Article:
Social action (which includes action by collectives) is motivated, and directed by meanings are, so we need some notion of subjective interpretation. This involves us in seeing a 'duality of action and the situation'. Interaction takes place with the environment, including the symbolic environment and with the biology of our own bodies, but a special feature of interest is interaction with other actors, conceived as a dyad between alter and ego. Symbolism is crucial to this interaction, leading to an interest in the symbolic universe, the place of norms and values which enable communication and interpretation. These norms are seen as facilitating interaction [always? entirely?) -- any constraint comes from the physical and symbolic environment.
'Human action always exhibits the properties of the system' (page 31) -- a necessary postulate for any science. This system operates at different levels, as is apparent from small groups studies, like those done by Bales which attempts to analyse and classify acts. The system here is seen as (a) structural, that is relatively stable configurations exist, such as normative patterns or those indicated by the pattern variables; (b) functional in its general tendencies; (c) goal-directed [I am not sure that this is not the same as (b)].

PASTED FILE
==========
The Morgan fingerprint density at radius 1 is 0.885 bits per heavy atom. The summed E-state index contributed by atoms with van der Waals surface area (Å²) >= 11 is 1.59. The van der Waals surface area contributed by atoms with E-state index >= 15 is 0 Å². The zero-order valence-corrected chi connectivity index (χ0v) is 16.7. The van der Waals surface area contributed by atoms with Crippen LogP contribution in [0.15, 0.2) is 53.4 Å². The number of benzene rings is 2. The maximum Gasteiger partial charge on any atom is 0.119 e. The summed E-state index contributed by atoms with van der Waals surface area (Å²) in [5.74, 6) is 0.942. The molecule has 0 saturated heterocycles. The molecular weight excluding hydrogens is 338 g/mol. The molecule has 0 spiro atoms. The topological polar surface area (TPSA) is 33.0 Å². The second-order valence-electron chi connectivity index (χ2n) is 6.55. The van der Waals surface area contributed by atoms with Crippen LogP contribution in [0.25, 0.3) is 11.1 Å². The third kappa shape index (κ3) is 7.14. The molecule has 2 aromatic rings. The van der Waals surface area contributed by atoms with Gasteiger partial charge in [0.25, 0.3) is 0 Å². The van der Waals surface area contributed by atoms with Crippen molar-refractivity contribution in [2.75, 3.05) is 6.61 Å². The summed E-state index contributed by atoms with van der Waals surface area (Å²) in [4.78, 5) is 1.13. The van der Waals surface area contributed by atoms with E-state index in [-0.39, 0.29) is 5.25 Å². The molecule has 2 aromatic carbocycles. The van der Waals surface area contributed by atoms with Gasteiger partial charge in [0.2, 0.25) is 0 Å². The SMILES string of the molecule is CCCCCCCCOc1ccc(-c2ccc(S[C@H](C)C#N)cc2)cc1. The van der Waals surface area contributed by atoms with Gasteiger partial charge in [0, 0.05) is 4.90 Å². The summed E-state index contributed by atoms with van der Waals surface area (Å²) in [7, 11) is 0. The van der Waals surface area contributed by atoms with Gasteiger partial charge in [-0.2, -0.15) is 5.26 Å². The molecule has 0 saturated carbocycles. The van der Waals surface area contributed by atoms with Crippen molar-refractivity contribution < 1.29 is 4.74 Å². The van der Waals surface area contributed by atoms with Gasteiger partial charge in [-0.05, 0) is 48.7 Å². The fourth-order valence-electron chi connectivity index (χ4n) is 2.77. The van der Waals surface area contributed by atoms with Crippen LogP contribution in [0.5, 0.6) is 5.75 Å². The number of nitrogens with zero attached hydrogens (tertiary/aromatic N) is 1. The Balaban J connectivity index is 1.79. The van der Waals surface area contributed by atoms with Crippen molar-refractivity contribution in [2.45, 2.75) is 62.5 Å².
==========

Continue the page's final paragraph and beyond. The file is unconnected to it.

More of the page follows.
The system of action means the 'organisation of interactional relations between the actor and his situation. If this organisation is harmonious, or complementary, arrived at through communication, it can be seen as a true form of interaction. There is an emphasis on order here, but it was a problem for Parsons says Rocher (page 33). Certainly the persistence of order is an interesting problem: it cannot be explained by some idea of a hidden hand or some prior social contract, or even in Hobbesian terms -- all these are too utilitarian. Order is rule governed, as seen in the work of Durkheim and Freud, rule governed at both social and psychic levels, both institutionalised and internalised. Thus are individuals and social orders reconciled [and over determined].